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Higher-order factors of the big five and basic values: Empirical and theoretical relations


Michele Vecchione, Department of Psychology, Via dei Marsi 78, Rome 00185, Italy (e-mail:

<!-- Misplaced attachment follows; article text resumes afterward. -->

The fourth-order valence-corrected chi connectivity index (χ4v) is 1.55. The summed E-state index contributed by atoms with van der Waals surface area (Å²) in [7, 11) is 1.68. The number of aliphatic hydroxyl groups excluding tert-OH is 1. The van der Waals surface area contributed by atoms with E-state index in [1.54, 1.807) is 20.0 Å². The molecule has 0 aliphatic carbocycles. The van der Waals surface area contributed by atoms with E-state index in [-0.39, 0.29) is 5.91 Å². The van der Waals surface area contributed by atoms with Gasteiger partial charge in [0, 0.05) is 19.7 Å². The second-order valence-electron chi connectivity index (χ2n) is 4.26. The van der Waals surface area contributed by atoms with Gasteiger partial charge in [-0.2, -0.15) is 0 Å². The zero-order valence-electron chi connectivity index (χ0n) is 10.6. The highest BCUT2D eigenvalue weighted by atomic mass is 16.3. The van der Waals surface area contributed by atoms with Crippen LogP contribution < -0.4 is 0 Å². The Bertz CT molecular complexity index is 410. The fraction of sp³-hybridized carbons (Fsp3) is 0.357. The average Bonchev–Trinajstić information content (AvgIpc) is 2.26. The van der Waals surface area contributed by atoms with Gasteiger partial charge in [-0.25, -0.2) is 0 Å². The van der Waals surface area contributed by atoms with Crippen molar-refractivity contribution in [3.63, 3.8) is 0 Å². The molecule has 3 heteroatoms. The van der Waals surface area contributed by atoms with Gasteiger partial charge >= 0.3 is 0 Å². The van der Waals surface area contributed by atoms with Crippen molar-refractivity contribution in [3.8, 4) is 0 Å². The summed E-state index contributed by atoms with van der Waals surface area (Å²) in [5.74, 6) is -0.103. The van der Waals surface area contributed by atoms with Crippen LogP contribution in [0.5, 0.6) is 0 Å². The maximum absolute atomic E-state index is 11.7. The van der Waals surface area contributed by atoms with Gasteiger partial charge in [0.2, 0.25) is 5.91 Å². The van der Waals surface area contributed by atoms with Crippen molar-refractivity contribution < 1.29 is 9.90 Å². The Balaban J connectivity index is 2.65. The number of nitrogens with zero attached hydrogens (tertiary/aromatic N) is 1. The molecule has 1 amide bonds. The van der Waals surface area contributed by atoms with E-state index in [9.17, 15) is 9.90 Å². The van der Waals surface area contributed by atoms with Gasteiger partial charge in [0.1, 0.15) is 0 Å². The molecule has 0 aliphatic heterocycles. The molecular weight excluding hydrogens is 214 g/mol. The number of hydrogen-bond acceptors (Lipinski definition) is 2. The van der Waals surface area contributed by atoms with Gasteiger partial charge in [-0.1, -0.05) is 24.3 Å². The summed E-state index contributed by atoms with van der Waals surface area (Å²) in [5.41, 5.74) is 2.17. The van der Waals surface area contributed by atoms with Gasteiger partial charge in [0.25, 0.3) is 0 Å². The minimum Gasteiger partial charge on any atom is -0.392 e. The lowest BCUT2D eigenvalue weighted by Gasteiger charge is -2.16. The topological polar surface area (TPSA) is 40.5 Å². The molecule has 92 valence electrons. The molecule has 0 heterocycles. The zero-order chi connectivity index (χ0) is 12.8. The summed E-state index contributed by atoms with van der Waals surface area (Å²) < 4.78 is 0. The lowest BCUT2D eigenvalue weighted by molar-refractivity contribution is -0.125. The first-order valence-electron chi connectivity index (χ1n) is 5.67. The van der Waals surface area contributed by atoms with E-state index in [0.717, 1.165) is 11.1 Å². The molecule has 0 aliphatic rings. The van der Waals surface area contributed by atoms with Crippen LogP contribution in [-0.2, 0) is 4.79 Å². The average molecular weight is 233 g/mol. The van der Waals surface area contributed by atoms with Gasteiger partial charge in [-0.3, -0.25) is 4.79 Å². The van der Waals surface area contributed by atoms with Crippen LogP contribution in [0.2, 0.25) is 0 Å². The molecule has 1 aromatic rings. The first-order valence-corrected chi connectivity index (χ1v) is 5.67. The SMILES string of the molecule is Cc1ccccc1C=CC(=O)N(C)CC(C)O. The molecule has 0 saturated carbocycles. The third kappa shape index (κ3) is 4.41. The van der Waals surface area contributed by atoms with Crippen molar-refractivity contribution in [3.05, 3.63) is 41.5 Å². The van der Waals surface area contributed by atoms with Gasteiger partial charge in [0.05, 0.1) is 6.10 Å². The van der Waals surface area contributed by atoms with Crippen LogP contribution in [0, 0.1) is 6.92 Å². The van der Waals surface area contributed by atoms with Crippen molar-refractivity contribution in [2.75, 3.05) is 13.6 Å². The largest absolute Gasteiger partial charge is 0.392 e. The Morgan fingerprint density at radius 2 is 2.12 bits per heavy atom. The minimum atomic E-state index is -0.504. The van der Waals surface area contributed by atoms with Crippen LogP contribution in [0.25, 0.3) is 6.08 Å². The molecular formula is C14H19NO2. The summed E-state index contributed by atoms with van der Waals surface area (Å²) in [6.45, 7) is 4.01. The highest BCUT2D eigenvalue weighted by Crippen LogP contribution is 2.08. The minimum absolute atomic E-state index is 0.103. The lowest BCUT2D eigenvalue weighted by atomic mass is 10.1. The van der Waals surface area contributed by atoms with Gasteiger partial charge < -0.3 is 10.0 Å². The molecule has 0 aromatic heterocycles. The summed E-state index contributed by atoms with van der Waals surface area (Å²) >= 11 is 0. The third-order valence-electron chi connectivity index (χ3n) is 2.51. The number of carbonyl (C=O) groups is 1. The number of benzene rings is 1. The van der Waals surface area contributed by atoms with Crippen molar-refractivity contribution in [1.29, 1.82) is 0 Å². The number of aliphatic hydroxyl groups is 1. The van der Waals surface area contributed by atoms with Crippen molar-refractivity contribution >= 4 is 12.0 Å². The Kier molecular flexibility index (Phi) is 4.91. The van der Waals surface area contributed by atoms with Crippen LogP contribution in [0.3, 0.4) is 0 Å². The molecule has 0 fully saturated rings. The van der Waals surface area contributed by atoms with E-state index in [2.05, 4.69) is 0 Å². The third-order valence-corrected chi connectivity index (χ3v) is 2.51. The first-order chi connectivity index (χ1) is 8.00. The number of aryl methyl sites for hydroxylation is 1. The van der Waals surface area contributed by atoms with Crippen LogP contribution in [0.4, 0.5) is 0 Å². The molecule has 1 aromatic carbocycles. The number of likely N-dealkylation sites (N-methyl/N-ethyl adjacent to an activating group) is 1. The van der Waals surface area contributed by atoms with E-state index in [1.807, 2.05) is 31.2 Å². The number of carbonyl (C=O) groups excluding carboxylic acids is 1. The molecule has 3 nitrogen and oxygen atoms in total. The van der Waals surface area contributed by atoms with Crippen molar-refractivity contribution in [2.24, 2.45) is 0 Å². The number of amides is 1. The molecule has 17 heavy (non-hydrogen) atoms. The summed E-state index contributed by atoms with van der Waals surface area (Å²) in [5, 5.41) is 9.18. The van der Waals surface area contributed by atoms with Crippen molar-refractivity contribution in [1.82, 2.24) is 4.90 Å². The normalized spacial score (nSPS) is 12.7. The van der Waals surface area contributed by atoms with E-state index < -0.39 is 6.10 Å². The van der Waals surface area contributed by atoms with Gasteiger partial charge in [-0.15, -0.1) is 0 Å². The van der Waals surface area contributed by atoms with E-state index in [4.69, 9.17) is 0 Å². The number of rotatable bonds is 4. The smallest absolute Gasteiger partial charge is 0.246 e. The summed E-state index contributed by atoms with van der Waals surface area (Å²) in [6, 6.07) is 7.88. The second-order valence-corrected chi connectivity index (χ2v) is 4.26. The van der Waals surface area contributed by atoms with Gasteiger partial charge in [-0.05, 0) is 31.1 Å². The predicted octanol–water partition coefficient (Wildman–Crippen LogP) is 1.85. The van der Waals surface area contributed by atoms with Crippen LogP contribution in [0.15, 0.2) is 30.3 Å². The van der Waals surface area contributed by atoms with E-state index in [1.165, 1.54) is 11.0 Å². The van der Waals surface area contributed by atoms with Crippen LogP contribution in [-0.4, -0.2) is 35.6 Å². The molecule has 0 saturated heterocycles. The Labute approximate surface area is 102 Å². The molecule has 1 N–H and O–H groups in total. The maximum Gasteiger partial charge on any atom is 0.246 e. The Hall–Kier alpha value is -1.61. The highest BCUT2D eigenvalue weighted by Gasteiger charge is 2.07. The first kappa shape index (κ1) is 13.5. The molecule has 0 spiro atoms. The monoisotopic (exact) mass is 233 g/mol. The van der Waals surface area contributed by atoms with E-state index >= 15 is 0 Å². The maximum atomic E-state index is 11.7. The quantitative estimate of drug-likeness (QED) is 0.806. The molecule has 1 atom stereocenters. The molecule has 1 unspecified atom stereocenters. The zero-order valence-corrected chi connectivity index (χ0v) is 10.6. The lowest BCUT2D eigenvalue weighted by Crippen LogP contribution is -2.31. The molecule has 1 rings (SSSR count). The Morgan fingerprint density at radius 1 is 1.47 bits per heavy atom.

The Big Five Model of personality and Schwartz's theory of basic values are two prominent taxonomies that offer a convenient way to organize the major individual differences in, respectively, personality traits and personal values. Both taxonomies provide a hierarchical framework, whose components can be traced back to a smaller number of broader dimensions. The current study investigated the relationship between the two superordinate factors of personality encompassing the Big Five dimensions (alpha and beta) and the four higher-level value types from Schwartz's theory (Self-transcendence, Self-enhancement, Conservation, and Openness to change). To examine the relations between higher-order traits and values, we relied on factor analysis and multidimensional scaling. Results indicated that alpha and beta were differently related to the Conservation versus Openness to change dimension. Alpha was positively related to values that emphasize protecting stability and respecting norms and traditions, and negatively related to values emphasizing receptiveness to change and independence of thought, feeling, and action. The opposite pattern of relations was found for beta.